What started as something so trivial…


I think the best way to start this series is an explanation of why this site and this Foundation exists. In doing so, I am going to try to avoid a lot of the nitty-gritty details. After all, if you are interested, you are free to peruse the multitude of documents posted throughout this site. Suffice it to say, I was wronged and I watched a lot of my friends and colleagues befall the same fate. At first, my efforts were focused on personal recompense: get my career back, my reputation, hold perpetrators accountable. I, through much trial and tribulation, however, soon found out that these were not the kinds of motivators that would sustain me over the long run.


In Angela Duckworth’s “Grit”, there are two elements that she ascribes make up the magical formula: passion and persistence. However, buried in the book is an important third element: a goal that a “gritty” person has must be altruistic in nature. I have learned a lot about grit these past few years and can personally attest to the last element being just as important as the first two. My initial aims following my reprisal were not altruistic and the pace I was on was not sustainable. However, as the months progressed, my focus began to shift and my aperture widen.


I am willing to wager that you at least once in your childhood sat in a math class and thought to yourself “I don’t understand this, but I am clearly the only one not getting it, so I’m just going to shut up.” I will also bet you that every time that happened, at least a quarter of the rest of the class was thinking the same thing. I don’t think our mindset is incredibly different as an adult as it pertains to raising your hand and proverbially “speaking up in class.” Of the many things I (re)learned these last years, one of them is this: if you are experiencing something in a certain environment, whether it be abuse, or discrimination, or hostility, there is a very good chance that others feel the same way. The corollary is also true: if you feel you can’t speak out about that, chances are some or many of your contemporaries also feel the same way. This was the phenomenon I came across in the DIA case. My friend gave me this great metaphorical anecdote: “it’s like you’re in a dark room getting punched and suddenly someone turns on the lights and you see there are a lot of people getting punched.” No truer was this than the DAS affair!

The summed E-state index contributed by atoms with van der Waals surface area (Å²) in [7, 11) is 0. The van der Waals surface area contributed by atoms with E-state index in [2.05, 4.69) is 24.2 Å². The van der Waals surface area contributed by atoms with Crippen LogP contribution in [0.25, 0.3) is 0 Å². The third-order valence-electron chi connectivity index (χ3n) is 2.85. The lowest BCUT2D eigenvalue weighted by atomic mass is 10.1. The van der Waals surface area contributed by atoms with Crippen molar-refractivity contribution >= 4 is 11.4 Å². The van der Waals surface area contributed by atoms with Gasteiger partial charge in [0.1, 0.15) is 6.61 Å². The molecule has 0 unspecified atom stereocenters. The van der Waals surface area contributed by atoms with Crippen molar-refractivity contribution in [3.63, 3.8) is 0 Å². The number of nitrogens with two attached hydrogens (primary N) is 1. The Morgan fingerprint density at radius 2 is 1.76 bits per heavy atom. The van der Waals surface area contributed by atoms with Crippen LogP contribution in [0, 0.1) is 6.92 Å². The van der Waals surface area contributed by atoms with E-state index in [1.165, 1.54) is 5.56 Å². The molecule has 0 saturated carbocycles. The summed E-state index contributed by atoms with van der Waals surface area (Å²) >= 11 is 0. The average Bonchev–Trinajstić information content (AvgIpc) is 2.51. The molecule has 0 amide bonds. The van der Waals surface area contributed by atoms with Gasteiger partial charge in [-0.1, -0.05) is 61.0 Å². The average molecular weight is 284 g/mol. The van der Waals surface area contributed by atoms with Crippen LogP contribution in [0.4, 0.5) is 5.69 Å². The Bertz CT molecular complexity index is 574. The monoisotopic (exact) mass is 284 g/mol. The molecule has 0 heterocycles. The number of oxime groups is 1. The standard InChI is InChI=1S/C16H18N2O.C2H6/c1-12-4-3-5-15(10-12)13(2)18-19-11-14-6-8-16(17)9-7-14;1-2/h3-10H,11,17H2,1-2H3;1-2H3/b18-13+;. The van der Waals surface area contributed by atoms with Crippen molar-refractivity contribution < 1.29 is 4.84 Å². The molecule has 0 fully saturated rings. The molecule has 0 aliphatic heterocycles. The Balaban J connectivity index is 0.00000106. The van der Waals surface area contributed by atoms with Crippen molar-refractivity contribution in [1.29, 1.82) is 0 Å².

If we continue with the dark room analogy, I, like many others, just kept getting punched and trying (in vain) to punch back. It wasn’t until months into the process that I flicked the light switch. (This happened the day I emailed 170 members of DIA and said essentially: “Hi, my name is Ryan Sweazey. You don’t know me, but I was victimized by the Agency and I am guessing there are more like me amongst you. If you are, let me know.”) I received 31 responses from that one email. There were definitely more people in that dark room being punched. Once armed with that knowledge, my aim shifted and with it was an untapped and virtually limitless source of energy and motivation: not just helping myself, but also, and what fueled my “grit”: helping others like me.


And that, in a very broad-brush sense, was the impetus for starting the Walk the Talk Foundation: this supposition that “if I have a problem, there are surely others who are experiencing it as well.” That went from a null hypothesis to established fact in a very short time for us. With just four cases under our belt and after only having been founded five short months ago, the response from our clientele and audience has consistently echoed one theme: “we are no longer alone in this – thank you!” and that is an incredibly motivating and powerful sentiment, isn’t it!?